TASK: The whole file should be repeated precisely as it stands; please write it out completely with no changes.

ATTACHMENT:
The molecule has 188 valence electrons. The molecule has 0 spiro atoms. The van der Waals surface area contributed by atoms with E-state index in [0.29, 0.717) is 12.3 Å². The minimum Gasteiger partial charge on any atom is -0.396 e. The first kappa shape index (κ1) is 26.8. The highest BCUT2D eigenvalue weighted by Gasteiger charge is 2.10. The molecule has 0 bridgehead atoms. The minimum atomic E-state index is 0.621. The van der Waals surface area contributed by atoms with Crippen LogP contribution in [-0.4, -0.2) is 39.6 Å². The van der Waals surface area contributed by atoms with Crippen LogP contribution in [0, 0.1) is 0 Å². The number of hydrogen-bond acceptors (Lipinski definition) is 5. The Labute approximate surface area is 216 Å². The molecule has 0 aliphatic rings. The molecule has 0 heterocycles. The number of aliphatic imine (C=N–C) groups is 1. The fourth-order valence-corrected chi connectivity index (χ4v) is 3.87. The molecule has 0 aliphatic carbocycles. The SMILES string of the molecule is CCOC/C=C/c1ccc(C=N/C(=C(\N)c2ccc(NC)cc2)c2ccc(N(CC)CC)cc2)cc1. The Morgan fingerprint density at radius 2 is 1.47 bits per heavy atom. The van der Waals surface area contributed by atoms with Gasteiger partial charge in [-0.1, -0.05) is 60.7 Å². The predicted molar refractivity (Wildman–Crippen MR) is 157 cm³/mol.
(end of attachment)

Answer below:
The molecule has 188 valence electrons. The molecule has 0 spiro atoms. The van der Waals surface area contributed by atoms with E-state index in [0.29, 0.717) is 12.3 Å². The minimum Gasteiger partial charge on any atom is -0.396 e. The first kappa shape index (κ1) is 26.8. The highest BCUT2D eigenvalue weighted by Gasteiger charge is 2.10. The molecule has 0 bridgehead atoms. The minimum atomic E-state index is 0.621. The van der Waals surface area contributed by atoms with Crippen LogP contribution in [-0.4, -0.2) is 39.6 Å². The van der Waals surface area contributed by atoms with Crippen LogP contribution in [0, 0.1) is 0 Å². The number of hydrogen-bond acceptors (Lipinski definition) is 5. The Labute approximate surface area is 216 Å². The molecule has 0 aliphatic rings. The molecule has 0 heterocycles. The number of aliphatic imine (C=N–C) groups is 1. The fourth-order valence-corrected chi connectivity index (χ4v) is 3.87. The molecule has 0 aliphatic carbocycles. The SMILES string of the molecule is CCOC/C=C/c1ccc(C=N/C(=C(\N)c2ccc(NC)cc2)c2ccc(N(CC)CC)cc2)cc1. The Morgan fingerprint density at radius 2 is 1.47 bits per heavy atom. The van der Waals surface area contributed by atoms with Gasteiger partial charge in [-0.1, -0.05) is 60.7 Å². The predicted molar refractivity (Wildman–Crippen MR) is 157 cm³/mol.